There are however feedback loops affecting language and consciousness that will always exceed an OED's historical account of usage as well as the book-bound logic that gave us the "pathetic fallacy." Nature (uncomplicatedly defined as mountains, meadows, trees and sheep, seas and skies . . . the whole shebang of our biosphere) has come to reflect our moods, whims, aspirations, desires – their material consequences – all too well. A phrase like "the leaden evening sky" used by a nineteenth century writer – even one, like Thomas Hardy, aware of industrial pollution – to express foreboding as a romantic mirroring of human emotions in natural phenomena did in fact register the interpermeability of human consciousness, culture, and the rest of nature as we understand it in the twenty-first century. The difference is that, rather than reading the sky's "mood" as spiritual augury, we now think first about the toxic particles suspended in it. In both cases it is an act of the symbolic imagination that makes connections between experiences and ideas, theories and observations in the sciences as well as the arts. Since skies darkened by smog are literally "leaden," the prose of the Clean Air Act can strike us as more urgently relevant than that of the romantic novelist. It may be, but as Gertrude Stein argued and enacted in her poetic essay Composition as Explanation it is by means of our poetics that we simultaneously discover and compose the times in which we live.14Gertrude Stein, Gertrude Stein: Selections, ed. Joan Retallack (Berkeley: University of California Press, 2003), 215-26.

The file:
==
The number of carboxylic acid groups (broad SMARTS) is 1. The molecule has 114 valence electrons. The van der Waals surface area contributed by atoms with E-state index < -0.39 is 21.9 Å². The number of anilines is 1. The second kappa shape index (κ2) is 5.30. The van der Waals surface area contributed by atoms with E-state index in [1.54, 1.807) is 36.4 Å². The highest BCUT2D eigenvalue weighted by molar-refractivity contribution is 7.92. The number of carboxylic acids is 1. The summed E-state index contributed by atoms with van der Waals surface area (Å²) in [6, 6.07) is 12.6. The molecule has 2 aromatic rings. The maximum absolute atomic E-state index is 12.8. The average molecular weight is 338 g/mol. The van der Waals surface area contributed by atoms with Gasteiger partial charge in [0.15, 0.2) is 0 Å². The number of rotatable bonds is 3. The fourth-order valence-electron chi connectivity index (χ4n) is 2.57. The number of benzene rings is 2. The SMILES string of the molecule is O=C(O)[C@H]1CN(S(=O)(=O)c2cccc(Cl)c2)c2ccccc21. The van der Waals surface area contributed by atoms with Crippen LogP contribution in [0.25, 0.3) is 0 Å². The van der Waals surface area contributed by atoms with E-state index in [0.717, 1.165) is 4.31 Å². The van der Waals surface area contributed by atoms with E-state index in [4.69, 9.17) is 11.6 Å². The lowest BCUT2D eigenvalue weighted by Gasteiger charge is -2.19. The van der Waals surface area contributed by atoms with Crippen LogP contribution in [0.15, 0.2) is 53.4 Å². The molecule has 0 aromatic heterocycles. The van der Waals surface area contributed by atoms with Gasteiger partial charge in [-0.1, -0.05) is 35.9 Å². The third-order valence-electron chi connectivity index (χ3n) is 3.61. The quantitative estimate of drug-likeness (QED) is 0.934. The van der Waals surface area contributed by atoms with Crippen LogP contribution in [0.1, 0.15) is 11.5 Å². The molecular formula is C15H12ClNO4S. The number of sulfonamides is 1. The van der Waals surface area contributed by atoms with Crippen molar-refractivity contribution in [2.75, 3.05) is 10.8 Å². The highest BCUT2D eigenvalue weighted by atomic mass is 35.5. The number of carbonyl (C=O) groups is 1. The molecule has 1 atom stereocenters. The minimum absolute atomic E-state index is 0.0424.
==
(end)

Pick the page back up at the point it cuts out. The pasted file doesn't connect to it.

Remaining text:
None Too Soon
Located in memories without precedent, fine stock of syllables
not yet squandered in pliant affirmation. Don't be scared. The
more non-existent of the gods are the only ones counting your
blunders. Hard to forget what's never been known for sure.
Yearning minds conjure thoughts bound to deform the
musculature of the most determined smile.The only
worthwhile thought experiment of which I'm currently aware
is to construct a logical space-time bracket in which all of us
– animal, mineral, vegetable – are sometimes dreaming.